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Re: CSS in XML format ?

From: Robin Berjon <robin@knowscape.com>
Date: Thu, 11 Jul 2002 05:14:57 +0200
To: www-style@w3.org
Message-Id: <02071105145723.15602@morgaine>

On Thursday 11 July 2002 02:17, Patrick Andries wrote:
> De: "Jan Roland Eriksson" <jrexon@newsguy.com>
>
> > CSS is a "non procedural, descriptive only" language, it shall stay that
> > way of course (advocating this to the current CSS WG, if it helps).
>
> I do not understand how this contradicts its syntax being XML. Could you
> explain ?

It doesn't contradict it directly, but it does express the idea that CSS-X as 
the main syntax for CSS is impractical for a number of things. The nice and 
compact syntax works well for humans and computers alike. With the XML syntax 
the only thing that is made clear is the parse tree. And that's useful to 
computers alone. Look at RelaxNG for instance, the XML representation is 
already very useable but still a more compact language was devised to make it 
easier on humans. The computers don't care, that syntax can still be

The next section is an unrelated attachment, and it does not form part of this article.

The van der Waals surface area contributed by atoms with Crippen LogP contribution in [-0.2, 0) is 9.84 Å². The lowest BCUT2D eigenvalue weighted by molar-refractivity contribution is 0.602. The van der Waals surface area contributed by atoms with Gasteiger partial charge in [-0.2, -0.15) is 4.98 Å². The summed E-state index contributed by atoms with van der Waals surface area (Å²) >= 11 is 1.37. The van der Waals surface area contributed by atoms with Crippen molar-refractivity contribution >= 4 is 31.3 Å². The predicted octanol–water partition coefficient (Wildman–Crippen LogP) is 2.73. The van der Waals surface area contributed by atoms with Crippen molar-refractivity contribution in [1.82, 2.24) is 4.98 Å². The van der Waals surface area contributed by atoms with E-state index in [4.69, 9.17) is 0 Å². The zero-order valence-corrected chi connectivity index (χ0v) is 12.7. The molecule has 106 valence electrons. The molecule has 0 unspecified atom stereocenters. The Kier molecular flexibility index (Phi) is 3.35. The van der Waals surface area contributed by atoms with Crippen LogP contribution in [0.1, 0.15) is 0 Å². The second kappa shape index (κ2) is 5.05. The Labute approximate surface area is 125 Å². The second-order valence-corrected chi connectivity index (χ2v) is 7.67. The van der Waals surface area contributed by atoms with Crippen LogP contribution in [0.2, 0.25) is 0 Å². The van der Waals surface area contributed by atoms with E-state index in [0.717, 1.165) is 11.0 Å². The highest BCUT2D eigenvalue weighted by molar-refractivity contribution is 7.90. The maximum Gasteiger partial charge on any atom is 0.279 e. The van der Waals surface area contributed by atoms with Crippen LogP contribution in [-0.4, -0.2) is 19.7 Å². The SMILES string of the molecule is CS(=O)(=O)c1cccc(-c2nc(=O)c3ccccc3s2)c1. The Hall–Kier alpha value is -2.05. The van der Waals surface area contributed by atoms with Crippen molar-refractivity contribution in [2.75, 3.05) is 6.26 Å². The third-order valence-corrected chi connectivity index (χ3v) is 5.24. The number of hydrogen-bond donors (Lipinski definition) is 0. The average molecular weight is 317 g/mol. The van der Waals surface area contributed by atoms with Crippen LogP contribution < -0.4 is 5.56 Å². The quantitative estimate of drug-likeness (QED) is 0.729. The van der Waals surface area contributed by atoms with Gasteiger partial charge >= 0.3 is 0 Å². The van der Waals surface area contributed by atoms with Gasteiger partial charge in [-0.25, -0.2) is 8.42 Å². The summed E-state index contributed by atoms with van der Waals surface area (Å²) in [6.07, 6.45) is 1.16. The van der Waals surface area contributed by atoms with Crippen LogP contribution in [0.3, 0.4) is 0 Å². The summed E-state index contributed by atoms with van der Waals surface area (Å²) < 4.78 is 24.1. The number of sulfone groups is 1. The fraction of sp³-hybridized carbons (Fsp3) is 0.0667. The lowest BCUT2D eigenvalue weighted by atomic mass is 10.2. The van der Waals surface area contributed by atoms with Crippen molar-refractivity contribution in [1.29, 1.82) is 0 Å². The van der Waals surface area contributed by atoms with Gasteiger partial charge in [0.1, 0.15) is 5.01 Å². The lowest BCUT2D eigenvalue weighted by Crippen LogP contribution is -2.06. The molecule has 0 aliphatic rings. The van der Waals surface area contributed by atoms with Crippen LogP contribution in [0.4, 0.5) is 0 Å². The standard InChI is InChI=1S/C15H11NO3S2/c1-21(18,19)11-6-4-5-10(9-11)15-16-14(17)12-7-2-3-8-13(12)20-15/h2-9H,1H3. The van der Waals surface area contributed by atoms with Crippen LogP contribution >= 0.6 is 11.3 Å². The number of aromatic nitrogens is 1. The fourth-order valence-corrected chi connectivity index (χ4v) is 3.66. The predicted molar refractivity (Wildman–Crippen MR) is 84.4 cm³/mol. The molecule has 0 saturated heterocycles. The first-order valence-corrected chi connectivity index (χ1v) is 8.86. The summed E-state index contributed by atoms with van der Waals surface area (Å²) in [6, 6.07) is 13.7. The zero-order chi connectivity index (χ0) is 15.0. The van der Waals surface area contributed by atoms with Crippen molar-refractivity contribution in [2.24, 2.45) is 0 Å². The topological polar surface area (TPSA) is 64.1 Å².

converted to XML. Why don't you just do the same with CSS and show the world 
your results if they're good? The tools are there, and all this time spent 
arguing could have been spent implementing.

> > It's about understanding to use the right tool for the job at hand, the
> > "bandwagon" fools a lot of people to think in opposite ways.
>
> Yes, yes. I'm sure those "fooled by the bandwagon" appreciate.
>
> Let's stick to explaining why XML is incompatible with the  non
> procedural, descriptive only  nature of CSS.

Now, instead of sliding into an endless thread that will achieve nothing 
because 1) the people that aren't interested in CSS-X won't become interested 
and 2) the people that are won't cease to be, can't we just leave it at 
rather simple terms?

If you're interested in CSS-X, then please prove to the world (or at least to 
yourselves) that it's useful by implementing it. It's not hard. What's the 
point in trying to convince people that have no use for it anyway?

-- 
Robin Berjon <robin@knowscape.com> -- for hire: http://robin.berjon.com/
  The only sensible way to estimate the stability of a Windows server
  is to power it down and try it out as a step ladder.
  -- Robert Crawford, in the Monastery
Received on Wednesday, 10 July 2002 23:15:53 GMT

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